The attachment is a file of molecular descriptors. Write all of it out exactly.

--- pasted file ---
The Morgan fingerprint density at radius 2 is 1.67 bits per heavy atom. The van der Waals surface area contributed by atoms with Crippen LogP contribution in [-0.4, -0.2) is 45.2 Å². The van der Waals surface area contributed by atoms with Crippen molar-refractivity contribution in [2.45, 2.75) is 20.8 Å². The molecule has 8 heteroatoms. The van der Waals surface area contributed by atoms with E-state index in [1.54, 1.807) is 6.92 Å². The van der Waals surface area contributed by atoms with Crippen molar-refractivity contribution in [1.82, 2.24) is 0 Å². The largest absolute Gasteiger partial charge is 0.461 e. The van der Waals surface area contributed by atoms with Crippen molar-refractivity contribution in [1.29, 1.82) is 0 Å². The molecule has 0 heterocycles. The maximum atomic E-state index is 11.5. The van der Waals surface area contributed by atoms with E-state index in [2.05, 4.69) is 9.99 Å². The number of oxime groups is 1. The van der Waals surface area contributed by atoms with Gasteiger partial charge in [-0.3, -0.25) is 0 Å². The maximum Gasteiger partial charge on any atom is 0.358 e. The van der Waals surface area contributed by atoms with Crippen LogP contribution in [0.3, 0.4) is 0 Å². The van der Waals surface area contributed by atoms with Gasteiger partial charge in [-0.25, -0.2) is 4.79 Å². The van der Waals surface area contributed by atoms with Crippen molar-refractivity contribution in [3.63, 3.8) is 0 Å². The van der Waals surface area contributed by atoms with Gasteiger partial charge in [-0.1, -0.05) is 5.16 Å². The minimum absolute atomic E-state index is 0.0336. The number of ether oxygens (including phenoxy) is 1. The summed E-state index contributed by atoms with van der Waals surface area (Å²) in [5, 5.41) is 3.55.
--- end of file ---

The Morgan fingerprint density at radius 2 is 1.67 bits per heavy atom. The van der Waals surface area contributed by atoms with Crippen LogP contribution in [-0.4, -0.2) is 45.2 Å². The van der Waals surface area contributed by atoms with Crippen molar-refractivity contribution in [2.45, 2.75) is 20.8 Å². The molecule has 8 heteroatoms. The van der Waals surface area contributed by atoms with E-state index in [1.54, 1.807) is 6.92 Å². The van der Waals surface area contributed by atoms with Crippen molar-refractivity contribution in [1.82, 2.24) is 0 Å². The largest absolute Gasteiger partial charge is 0.461 e. The van der Waals surface area contributed by atoms with Crippen molar-refractivity contribution in [1.29, 1.82) is 0 Å². The molecule has 0 heterocycles. The maximum atomic E-state index is 11.5. The van der Waals surface area contributed by atoms with E-state index in [2.05, 4.69) is 9.99 Å². The number of oxime groups is 1. The van der Waals surface area contributed by atoms with Gasteiger partial charge in [-0.3, -0.25) is 0 Å². The maximum Gasteiger partial charge on any atom is 0.358 e. The van der Waals surface area contributed by atoms with Crippen LogP contribution in [0.3, 0.4) is 0 Å². The van der Waals surface area contributed by atoms with Gasteiger partial charge in [-0.25, -0.2) is 4.79 Å². The van der Waals surface area contributed by atoms with Crippen molar-refractivity contribution in [3.63, 3.8) is 0 Å². The van der Waals surface area contributed by atoms with Gasteiger partial charge in [-0.1, -0.05) is 5.16 Å². The minimum absolute atomic E-state index is 0.0336. The number of ether oxygens (including phenoxy) is 1. The summed E-state index contributed by atoms with van der Waals surface area (Å²) in [5, 5.41) is 3.55.